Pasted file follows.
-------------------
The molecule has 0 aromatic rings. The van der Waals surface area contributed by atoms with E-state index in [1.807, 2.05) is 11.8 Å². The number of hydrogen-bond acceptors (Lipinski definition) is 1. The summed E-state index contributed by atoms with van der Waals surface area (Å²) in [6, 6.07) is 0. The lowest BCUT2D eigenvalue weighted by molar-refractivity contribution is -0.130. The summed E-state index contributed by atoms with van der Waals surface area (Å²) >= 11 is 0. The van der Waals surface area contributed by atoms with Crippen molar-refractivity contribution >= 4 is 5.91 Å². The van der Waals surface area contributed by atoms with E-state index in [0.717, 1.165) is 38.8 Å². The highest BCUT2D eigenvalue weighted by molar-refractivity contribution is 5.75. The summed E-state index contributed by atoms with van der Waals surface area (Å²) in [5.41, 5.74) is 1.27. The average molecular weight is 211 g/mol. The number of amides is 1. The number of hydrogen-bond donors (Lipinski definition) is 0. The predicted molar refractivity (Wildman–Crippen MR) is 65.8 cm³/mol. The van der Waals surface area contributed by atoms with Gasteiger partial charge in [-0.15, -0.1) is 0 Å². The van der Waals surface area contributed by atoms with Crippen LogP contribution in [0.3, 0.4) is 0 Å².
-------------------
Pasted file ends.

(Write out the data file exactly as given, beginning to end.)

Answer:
The molecule has 0 aromatic rings. The van der Waals surface area contributed by atoms with E-state index in [1.807, 2.05) is 11.8 Å². The number of hydrogen-bond acceptors (Lipinski definition) is 1. The summed E-state index contributed by atoms with van der Waals surface area (Å²) in [6, 6.07) is 0. The lowest BCUT2D eigenvalue weighted by molar-refractivity contribution is -0.130. The summed E-state index contributed by atoms with van der Waals surface area (Å²) >= 11 is 0. The van der Waals surface area contributed by atoms with Crippen molar-refractivity contribution >= 4 is 5.91 Å². The van der Waals surface area contributed by atoms with E-state index in [0.717, 1.165) is 38.8 Å². The highest BCUT2D eigenvalue weighted by molar-refractivity contribution is 5.75. The summed E-state index contributed by atoms with van der Waals surface area (Å²) in [5.41, 5.74) is 1.27. The average molecular weight is 211 g/mol. The number of amides is 1. The number of hydrogen-bond donors (Lipinski definition) is 0. The predicted molar refractivity (Wildman–Crippen MR) is 65.8 cm³/mol. The van der Waals surface area contributed by atoms with Gasteiger partial charge in [-0.15, -0.1) is 0 Å². The van der Waals surface area contributed by atoms with Crippen LogP contribution in [0.3, 0.4) is 0 Å².